Eight Students From Sydney’s Plumpton High School Pricked With Hypodermic Needle Found At A Bus Stop

Rachel Tsoumbakos - Author

Oct. 24 2018, Updated 10:21 p.m. ET

Eight students from a school in Sydney, Australia, have received minor injuries from a hypodermic needle in what is being described as a prank gone wrong. Now, it will be a long wait for blood test results.

According to Australia’s ABC News, eight students at Plumpton High School in Sydney have been injured with a needle that NSW Ambulance believe was found by a fellow student at a bus stop.

“We assessed eight people on scene,” a spokesperson from NSW Ambulance told The Guardian Australia.

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“Six of those were taken by their guardian or parents to local GPs as a precautionary measure. Two will be transported by us, again as a precautionary measure.”

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The report states that paramedics were called to the school shortly before midday after the injuries were reported. While the injuries are considered to be “minor” by acting Inspector Shane Rolls, it is the results from the blood tests that will be the determining factor as to how serious the incident really was.

“While this is very concerning behavior, we want to reiterate that no students were stabbed as initial inquiries first may have led people to believe,” he said in a statement.

It is believed the situation occurred as a result of some sort of prank gone wrong.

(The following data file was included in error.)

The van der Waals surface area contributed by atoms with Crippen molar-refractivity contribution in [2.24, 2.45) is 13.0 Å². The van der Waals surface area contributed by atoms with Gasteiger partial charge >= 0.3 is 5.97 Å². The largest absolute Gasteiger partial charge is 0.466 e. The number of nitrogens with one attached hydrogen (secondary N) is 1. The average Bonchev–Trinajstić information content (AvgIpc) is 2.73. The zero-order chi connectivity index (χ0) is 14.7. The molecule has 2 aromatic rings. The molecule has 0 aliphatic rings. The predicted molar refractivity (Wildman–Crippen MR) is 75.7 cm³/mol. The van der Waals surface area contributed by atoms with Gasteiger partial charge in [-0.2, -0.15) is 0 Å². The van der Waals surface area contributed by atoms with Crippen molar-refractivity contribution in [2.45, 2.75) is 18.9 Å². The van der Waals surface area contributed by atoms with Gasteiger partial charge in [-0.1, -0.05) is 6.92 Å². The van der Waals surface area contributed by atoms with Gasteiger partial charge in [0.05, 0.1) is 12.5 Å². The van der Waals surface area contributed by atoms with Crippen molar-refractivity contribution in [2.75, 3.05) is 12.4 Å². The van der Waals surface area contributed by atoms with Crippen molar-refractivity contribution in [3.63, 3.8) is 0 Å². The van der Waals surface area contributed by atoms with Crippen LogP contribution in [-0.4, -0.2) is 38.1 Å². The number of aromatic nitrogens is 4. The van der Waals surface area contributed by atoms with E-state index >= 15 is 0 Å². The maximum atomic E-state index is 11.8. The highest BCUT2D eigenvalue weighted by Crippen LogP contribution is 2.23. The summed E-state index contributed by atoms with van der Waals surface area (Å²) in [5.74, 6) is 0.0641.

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“At this stage, we would believe it was a prank gone wrong. We will certainly be looking into if there was any malicious intent in this incident.”

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Regardless of the intent, the school has said they will issue “strong disciplinary action against this student” who used “an implement that was used to prick other students.”

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While it may be months before blood results are returned, Joe Ibrahim from NSW Ambulance suggests that the risk of infection from serious diseases was considered “quite low.”

“The puncture sites … were sort of quite minimal,” he said, according to ABC News.

Initial test results will be completed and the results will be issued quickly as a baseline. However, it can take up to three months for some diseases to develop and show up in blood work, so it will likely be a worrying time for the eight students involved as well as their families.

An assembly was called at Plumpton High School, which is situated approximately 50 kilometers (31 miles) from the central business district of Sydney. However, parents started arriving at the school as soon as they heard the news on the internet, wanting to find out if their children were okay.

“I’m concerned, that’s why I want to ask is my son okay or not,” Nadia Baig said as she arrived. “I just read from the internet the news and my friends called me.”


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